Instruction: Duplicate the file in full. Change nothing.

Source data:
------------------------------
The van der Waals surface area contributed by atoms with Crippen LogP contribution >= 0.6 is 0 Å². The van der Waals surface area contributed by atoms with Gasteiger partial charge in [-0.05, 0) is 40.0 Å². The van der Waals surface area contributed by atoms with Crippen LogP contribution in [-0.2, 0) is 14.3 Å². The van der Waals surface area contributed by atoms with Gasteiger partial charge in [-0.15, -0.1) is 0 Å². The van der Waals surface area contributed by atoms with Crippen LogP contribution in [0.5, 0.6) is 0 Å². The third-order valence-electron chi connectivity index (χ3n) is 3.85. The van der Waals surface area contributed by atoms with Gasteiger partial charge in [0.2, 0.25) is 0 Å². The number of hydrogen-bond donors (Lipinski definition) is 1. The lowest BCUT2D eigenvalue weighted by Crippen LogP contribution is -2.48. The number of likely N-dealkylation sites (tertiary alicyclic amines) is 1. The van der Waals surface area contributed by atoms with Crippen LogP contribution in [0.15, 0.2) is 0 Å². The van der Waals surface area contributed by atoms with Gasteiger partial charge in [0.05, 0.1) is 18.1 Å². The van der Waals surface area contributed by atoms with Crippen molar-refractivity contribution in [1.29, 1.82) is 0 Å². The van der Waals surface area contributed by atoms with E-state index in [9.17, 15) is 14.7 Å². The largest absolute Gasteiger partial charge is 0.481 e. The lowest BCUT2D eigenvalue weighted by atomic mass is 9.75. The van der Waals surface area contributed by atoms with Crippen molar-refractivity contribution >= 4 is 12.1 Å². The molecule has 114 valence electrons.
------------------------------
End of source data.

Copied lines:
The van der Waals surface area contributed by atoms with Crippen LogP contribution >= 0.6 is 0 Å². The van der Waals surface area contributed by atoms with Gasteiger partial charge in [-0.05, 0) is 40.0 Å². The van der Waals surface area contributed by atoms with Crippen LogP contribution in [-0.2, 0) is 14.3 Å². The van der Waals surface area contributed by atoms with Gasteiger partial charge in [-0.15, -0.1) is 0 Å². The van der Waals surface area contributed by atoms with Crippen LogP contribution in [0.5, 0.6) is 0 Å². The third-order valence-electron chi connectivity index (χ3n) is 3.85. The van der Waals surface area contributed by atoms with Gasteiger partial charge in [0.2, 0.25) is 0 Å². The number of hydrogen-bond donors (Lipinski definition) is 1. The lowest BCUT2D eigenvalue weighted by Crippen LogP contribution is -2.48. The number of likely N-dealkylation sites (tertiary alicyclic amines) is 1. The van der Waals surface area contributed by atoms with Crippen LogP contribution in [0.15, 0.2) is 0 Å². The van der Waals surface area contributed by atoms with Gasteiger partial charge in [0.05, 0.1) is 18.1 Å². The van der Waals surface area contributed by atoms with Crippen molar-refractivity contribution in [1.29, 1.82) is 0 Å². The van der Waals surface area contributed by atoms with E-state index in [9.17, 15) is 14.7 Å². The largest absolute Gasteiger partial charge is 0.481 e. The lowest BCUT2D eigenvalue weighted by atomic mass is 9.75. The van der Waals surface area contributed by atoms with Crippen molar-refractivity contribution >= 4 is 12.1 Å². The molecule has 114 valence electrons.